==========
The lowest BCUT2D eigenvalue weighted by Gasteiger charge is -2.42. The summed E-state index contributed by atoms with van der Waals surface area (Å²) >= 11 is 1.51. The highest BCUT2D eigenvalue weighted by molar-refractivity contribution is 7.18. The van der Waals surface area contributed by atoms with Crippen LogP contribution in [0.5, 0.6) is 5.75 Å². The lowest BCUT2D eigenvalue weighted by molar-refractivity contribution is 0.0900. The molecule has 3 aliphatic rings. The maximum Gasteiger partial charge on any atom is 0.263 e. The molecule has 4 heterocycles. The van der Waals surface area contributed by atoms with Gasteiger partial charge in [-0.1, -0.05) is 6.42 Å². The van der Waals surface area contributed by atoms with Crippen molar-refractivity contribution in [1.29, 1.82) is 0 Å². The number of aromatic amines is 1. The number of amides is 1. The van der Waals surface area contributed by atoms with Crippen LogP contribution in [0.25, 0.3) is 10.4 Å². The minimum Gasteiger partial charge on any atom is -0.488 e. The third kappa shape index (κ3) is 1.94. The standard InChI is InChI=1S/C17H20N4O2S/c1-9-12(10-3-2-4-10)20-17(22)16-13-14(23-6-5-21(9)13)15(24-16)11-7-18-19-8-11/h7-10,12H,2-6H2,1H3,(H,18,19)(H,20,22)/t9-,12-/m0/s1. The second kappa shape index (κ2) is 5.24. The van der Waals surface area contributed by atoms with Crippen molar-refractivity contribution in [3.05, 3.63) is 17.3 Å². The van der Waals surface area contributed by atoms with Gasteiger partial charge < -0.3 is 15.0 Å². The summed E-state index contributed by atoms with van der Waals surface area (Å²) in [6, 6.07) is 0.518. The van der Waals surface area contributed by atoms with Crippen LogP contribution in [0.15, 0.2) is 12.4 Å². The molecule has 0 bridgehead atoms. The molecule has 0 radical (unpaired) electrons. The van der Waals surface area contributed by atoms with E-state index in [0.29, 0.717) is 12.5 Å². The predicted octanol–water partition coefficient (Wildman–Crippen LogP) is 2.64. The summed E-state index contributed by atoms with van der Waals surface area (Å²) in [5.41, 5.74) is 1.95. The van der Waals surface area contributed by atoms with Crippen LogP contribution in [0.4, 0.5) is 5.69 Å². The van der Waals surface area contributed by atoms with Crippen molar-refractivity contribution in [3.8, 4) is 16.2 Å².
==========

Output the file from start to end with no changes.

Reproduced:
The lowest BCUT2D eigenvalue weighted by Gasteiger charge is -2.42. The summed E-state index contributed by atoms with van der Waals surface area (Å²) >= 11 is 1.51. The highest BCUT2D eigenvalue weighted by molar-refractivity contribution is 7.18. The van der Waals surface area contributed by atoms with Crippen LogP contribution in [0.5, 0.6) is 5.75 Å². The lowest BCUT2D eigenvalue weighted by molar-refractivity contribution is 0.0900. The molecule has 3 aliphatic rings. The maximum Gasteiger partial charge on any atom is 0.263 e. The molecule has 4 heterocycles. The van der Waals surface area contributed by atoms with Gasteiger partial charge in [-0.1, -0.05) is 6.42 Å². The van der Waals surface area contributed by atoms with Crippen molar-refractivity contribution in [1.29, 1.82) is 0 Å². The number of aromatic amines is 1. The number of amides is 1. The van der Waals surface area contributed by atoms with Crippen LogP contribution in [0.25, 0.3) is 10.4 Å². The minimum Gasteiger partial charge on any atom is -0.488 e. The third kappa shape index (κ3) is 1.94. The standard InChI is InChI=1S/C17H20N4O2S/c1-9-12(10-3-2-4-10)20-17(22)16-13-14(23-6-5-21(9)13)15(24-16)11-7-18-19-8-11/h7-10,12H,2-6H2,1H3,(H,18,19)(H,20,22)/t9-,12-/m0/s1. The second kappa shape index (κ2) is 5.24. The van der Waals surface area contributed by atoms with Crippen molar-refractivity contribution in [3.05, 3.63) is 17.3 Å². The van der Waals surface area contributed by atoms with Gasteiger partial charge < -0.3 is 15.0 Å². The summed E-state index contributed by atoms with van der Waals surface area (Å²) in [6, 6.07) is 0.518. The van der Waals surface area contributed by atoms with Crippen LogP contribution in [0.15, 0.2) is 12.4 Å². The molecule has 0 bridgehead atoms. The molecule has 0 radical (unpaired) electrons. The van der Waals surface area contributed by atoms with E-state index in [0.29, 0.717) is 12.5 Å². The predicted octanol–water partition coefficient (Wildman–Crippen LogP) is 2.64. The summed E-state index contributed by atoms with van der Waals surface area (Å²) in [5.41, 5.74) is 1.95. The van der Waals surface area contributed by atoms with Crippen LogP contribution in [0.4, 0.5) is 5.69 Å². The van der Waals surface area contributed by atoms with Crippen molar-refractivity contribution in [3.8, 4) is 16.2 Å².